You don't have to recruit quite on the same level as Alabama to win, but the blue-chip percentage doesn't lie. (Adam Hagy-USA TODAY Sports)

Compare those numbers to Ohio State, who has a blue-chip percentage of 74.1. Or Alabama at 81.2. Or Georgia at 63.5. Or USC with 57.6.

That's significant. And while those players aren't the only ones who play regularly and have an impact on game outcomes, having more quality players on the roster means you have more quality depth. Whether or not they pan out at the college level is measured on a case-by-case basis, but recruits are ranked highly for a reason. Those players often turn out to be the true impact playmakers at the next level.

This isn't to say that non-blue chip players are irrelevant. Some of the best players in the country were two or three stars or even unranked! But quality depth is most easily built through stockpiling high-end talent, and depth is often the difference between winning and losing. Ohio State was routinely getting pressure on Trace McSorley in the fourth quarter partially because the Nittany Lions offensive line was struggling, but they were also able to have nearly three full units of former blue-chip players coming at the tiring blocking unit, wave after wave.

The good news is that James Franklin, above all else, is an excellent recruiter. Check out what he's done with his recruiting classes at Penn State (I included the class of 2014 even though he was only on the job for about three weeks before National Signing Day).

2014 20%
2015 52%
2016 40%
2017 50%
2018 (committed) 55%*

*The 2018 class is expected to add at least two more blue-chip recruits before Signing Day, which would bring this up to 58 percent

It doesn't take a genius to know why Penn State wasn't recruiting as well from 2011-2014, but the point is that Franklin is rapidly building a talented and deep roster. We don't know exactly who will leave the program this offseason, but using educated guessing and logic, somewhere between 44 and 50 percent of the 2018 Penn State should be composed of former blue chippers.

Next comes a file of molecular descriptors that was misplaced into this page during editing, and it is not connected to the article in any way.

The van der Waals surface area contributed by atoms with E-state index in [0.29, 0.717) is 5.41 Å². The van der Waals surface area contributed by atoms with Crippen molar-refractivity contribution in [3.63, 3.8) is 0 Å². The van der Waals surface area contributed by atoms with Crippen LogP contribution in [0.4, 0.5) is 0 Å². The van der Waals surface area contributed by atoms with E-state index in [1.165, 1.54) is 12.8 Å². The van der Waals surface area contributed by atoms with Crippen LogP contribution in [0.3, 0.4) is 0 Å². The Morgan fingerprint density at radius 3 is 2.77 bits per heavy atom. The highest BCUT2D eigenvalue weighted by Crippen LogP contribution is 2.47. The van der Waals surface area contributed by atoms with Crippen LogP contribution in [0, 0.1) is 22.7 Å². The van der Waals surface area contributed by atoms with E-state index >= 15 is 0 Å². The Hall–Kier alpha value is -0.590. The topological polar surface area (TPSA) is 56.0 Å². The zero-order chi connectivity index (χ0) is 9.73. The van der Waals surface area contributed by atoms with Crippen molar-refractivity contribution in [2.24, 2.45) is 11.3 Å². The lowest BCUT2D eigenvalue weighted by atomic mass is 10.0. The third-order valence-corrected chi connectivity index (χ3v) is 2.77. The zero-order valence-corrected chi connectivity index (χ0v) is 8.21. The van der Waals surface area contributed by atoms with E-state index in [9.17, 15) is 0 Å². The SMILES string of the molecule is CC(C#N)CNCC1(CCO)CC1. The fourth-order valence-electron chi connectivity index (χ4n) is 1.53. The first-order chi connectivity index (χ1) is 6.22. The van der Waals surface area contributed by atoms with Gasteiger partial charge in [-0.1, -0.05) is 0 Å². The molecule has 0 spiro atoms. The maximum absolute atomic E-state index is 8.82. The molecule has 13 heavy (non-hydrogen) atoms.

Franklin is doing exactly what you need to do to be successful in college football. He's building a roster that is deeper and more talented than any seen in recent Penn State history. Now, getting the talent on campus is only step one in the process, to be sure. But as recent history has proven, it's vitally important. Going two at a time might work on your stairs at home, but there's no precedent to prove that you can finish the season as the undisputed champ without that first step.

The common argument to this hypothesis is "WHAT ABOUT JJ WATT? WHAT ABOUT KHALIL MACK?". The best answer I can give you to that question is this. You can't plan to find superstars and diamonds in the rough. Penn State knew Saquon Barkley was a great player. So did Rutgers. Did either one know he was going to be a Heisman contender down the road? Of course not, that's an impossible thing to predict. And that's the point. No one can look at a high schooler and know with absolute certainty that they'll be a superstar. Coaches can dream, but no one can know for sure. All you can do is recruit the best players you can, and hope for the best.

With the path that James Franklin has Penn State on, coaches and fans alike will have much more hope on a year-to-year basis. The staff struck gold with Barkley, but in the end, they just didn't have enough around him to allow that stardom to propel them to more.

There may never be another Saquon Barkley. But the next time this roster plays host to a superstar, they may finally have the necessary reinforcements to supplement their greatness and find themselves as the last men standing in January.